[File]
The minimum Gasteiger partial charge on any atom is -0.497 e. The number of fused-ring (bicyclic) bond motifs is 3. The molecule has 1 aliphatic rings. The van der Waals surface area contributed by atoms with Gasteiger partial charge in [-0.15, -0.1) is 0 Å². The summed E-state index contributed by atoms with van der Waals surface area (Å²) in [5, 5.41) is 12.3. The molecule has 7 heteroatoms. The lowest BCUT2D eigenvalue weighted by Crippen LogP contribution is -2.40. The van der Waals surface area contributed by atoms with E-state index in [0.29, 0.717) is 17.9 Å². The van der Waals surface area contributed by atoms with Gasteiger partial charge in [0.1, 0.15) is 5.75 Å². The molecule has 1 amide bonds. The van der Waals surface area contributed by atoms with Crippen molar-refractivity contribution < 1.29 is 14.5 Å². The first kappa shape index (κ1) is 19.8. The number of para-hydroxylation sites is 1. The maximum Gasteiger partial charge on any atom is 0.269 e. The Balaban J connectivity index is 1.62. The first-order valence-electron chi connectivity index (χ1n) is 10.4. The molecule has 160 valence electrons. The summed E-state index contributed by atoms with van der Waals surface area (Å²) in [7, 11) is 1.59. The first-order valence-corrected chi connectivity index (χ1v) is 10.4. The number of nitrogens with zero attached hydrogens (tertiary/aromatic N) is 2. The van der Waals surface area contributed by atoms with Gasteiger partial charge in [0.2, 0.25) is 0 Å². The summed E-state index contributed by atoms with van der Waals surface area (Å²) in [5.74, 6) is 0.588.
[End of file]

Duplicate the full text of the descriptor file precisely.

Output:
The minimum Gasteiger partial charge on any atom is -0.497 e. The number of fused-ring (bicyclic) bond motifs is 3. The molecule has 1 aliphatic rings. The van der Waals surface area contributed by atoms with Gasteiger partial charge in [-0.15, -0.1) is 0 Å². The summed E-state index contributed by atoms with van der Waals surface area (Å²) in [5, 5.41) is 12.3. The molecule has 7 heteroatoms. The lowest BCUT2D eigenvalue weighted by Crippen LogP contribution is -2.40. The van der Waals surface area contributed by atoms with E-state index in [0.29, 0.717) is 17.9 Å². The van der Waals surface area contributed by atoms with Gasteiger partial charge in [0.1, 0.15) is 5.75 Å². The molecule has 1 amide bonds. The van der Waals surface area contributed by atoms with Crippen molar-refractivity contribution < 1.29 is 14.5 Å². The first kappa shape index (κ1) is 19.8. The number of para-hydroxylation sites is 1. The maximum Gasteiger partial charge on any atom is 0.269 e. The Balaban J connectivity index is 1.62. The first-order valence-electron chi connectivity index (χ1n) is 10.4. The molecule has 160 valence electrons. The summed E-state index contributed by atoms with van der Waals surface area (Å²) in [7, 11) is 1.59. The first-order valence-corrected chi connectivity index (χ1v) is 10.4. The number of nitrogens with zero attached hydrogens (tertiary/aromatic N) is 2. The van der Waals surface area contributed by atoms with Gasteiger partial charge in [0.2, 0.25) is 0 Å². The summed E-state index contributed by atoms with van der Waals surface area (Å²) in [5.74, 6) is 0.588.